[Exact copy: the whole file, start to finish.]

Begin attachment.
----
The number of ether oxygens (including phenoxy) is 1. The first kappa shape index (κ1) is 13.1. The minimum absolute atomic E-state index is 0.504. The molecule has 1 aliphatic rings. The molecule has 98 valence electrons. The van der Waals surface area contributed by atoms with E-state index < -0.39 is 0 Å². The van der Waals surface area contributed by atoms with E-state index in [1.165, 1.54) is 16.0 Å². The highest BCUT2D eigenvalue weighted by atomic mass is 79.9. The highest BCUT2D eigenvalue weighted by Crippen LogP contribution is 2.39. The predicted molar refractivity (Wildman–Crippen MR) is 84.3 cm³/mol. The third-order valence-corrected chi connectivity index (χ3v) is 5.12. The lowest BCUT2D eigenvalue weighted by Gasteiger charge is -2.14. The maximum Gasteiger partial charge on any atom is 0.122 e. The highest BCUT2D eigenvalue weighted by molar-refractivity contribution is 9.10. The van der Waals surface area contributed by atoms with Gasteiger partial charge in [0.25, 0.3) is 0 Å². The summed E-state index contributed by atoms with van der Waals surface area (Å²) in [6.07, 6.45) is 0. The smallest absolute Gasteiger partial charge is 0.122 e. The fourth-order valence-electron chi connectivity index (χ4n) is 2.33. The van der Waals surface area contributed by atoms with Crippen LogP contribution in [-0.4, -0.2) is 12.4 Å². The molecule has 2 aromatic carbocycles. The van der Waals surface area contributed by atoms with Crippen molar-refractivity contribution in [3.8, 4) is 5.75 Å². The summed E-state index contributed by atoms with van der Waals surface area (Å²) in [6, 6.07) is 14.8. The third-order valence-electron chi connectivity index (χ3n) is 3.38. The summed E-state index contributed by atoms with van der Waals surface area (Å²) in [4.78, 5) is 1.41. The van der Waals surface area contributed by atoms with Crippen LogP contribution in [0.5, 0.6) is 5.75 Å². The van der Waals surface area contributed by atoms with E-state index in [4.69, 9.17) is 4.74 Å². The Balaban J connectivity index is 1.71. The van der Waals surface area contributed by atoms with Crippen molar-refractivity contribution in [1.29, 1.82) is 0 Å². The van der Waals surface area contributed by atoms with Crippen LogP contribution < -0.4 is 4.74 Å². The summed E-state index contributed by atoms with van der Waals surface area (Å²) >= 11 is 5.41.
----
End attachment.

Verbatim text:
The number of ether oxygens (including phenoxy) is 1. The first kappa shape index (κ1) is 13.1. The minimum absolute atomic E-state index is 0.504. The molecule has 1 aliphatic rings. The molecule has 98 valence electrons. The van der Waals surface area contributed by atoms with E-state index < -0.39 is 0 Å². The van der Waals surface area contributed by atoms with E-state index in [1.165, 1.54) is 16.0 Å². The highest BCUT2D eigenvalue weighted by atomic mass is 79.9. The highest BCUT2D eigenvalue weighted by Crippen LogP contribution is 2.39. The predicted molar refractivity (Wildman–Crippen MR) is 84.3 cm³/mol. The third-order valence-corrected chi connectivity index (χ3v) is 5.12. The lowest BCUT2D eigenvalue weighted by Gasteiger charge is -2.14. The maximum Gasteiger partial charge on any atom is 0.122 e. The highest BCUT2D eigenvalue weighted by molar-refractivity contribution is 9.10. The van der Waals surface area contributed by atoms with Gasteiger partial charge in [0.25, 0.3) is 0 Å². The summed E-state index contributed by atoms with van der Waals surface area (Å²) in [6.07, 6.45) is 0. The smallest absolute Gasteiger partial charge is 0.122 e. The fourth-order valence-electron chi connectivity index (χ4n) is 2.33. The van der Waals surface area contributed by atoms with Crippen LogP contribution in [-0.4, -0.2) is 12.4 Å². The molecule has 2 aromatic carbocycles. The van der Waals surface area contributed by atoms with Crippen molar-refractivity contribution in [3.8, 4) is 5.75 Å². The summed E-state index contributed by atoms with van der Waals surface area (Å²) in [6, 6.07) is 14.8. The third-order valence-electron chi connectivity index (χ3n) is 3.38. The summed E-state index contributed by atoms with van der Waals surface area (Å²) in [4.78, 5) is 1.41. The van der Waals surface area contributed by atoms with Crippen LogP contribution in [0.5, 0.6) is 5.75 Å². The van der Waals surface area contributed by atoms with E-state index in [4.69, 9.17) is 4.74 Å². The Balaban J connectivity index is 1.71. The van der Waals surface area contributed by atoms with Crippen molar-refractivity contribution in [1.29, 1.82) is 0 Å². The van der Waals surface area contributed by atoms with Crippen LogP contribution < -0.4 is 4.74 Å². The summed E-state index contributed by atoms with van der Waals surface area (Å²) >= 11 is 5.41.